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MINERVA CHIRURGICA

A Journal on Surgery


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Minerva Chirurgica 2013 June;68(3):233-40

language: English

Bowel injury

Walker M. L.

Surgical Health Collective, Atlanta, GA, USA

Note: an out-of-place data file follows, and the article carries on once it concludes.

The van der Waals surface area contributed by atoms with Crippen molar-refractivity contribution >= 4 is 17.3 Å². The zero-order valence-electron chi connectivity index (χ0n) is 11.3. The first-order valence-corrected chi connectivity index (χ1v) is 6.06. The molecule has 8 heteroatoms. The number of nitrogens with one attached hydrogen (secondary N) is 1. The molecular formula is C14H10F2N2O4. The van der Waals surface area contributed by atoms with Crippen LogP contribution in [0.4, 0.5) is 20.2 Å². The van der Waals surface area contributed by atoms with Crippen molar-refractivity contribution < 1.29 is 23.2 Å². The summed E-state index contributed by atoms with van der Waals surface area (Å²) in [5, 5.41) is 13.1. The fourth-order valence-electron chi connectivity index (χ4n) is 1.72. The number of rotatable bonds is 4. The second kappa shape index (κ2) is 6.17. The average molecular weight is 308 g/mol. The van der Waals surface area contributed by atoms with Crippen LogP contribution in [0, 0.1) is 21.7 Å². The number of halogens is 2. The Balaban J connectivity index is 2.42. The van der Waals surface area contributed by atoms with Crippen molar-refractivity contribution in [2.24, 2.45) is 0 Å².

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Small bowel and colon injury represents a significant portion of injuries sustained during penetrating trauma. These wounds may be tangential or through and through. Low velocity wounds are expected in the civilian setting, but high velocity wounds or shotgun injuries at close range can be seen as well. Most often these patients are explored and the injuries sustained can be managed effectively. Selective non-operative management for penetrating abdominal trauma is indicated only when there is no evidence of on-going hemorrhage or hollow viscus injury. The decision to abandon non-operative care must be made very early during the initial hospital course. In contrast bowel injury in blunt abdominal trauma may be difficult to detect. The clinical assessment and initial imaging will often define the extent of injury. However, patients with associated distracting injuries or subtle clinical signs will provide a greater challenge. This paper reviews the overall approach to patients with small bowel and colorectal trauma. It highlights published literature and makes recommendations regarding care based on injury assessment and the patients overall clinical condition. As surgeons we must use an evidenced based approach to undergird our clinical decision making. By doing so, we hope to bring improved outcomes and safer care to our patients.

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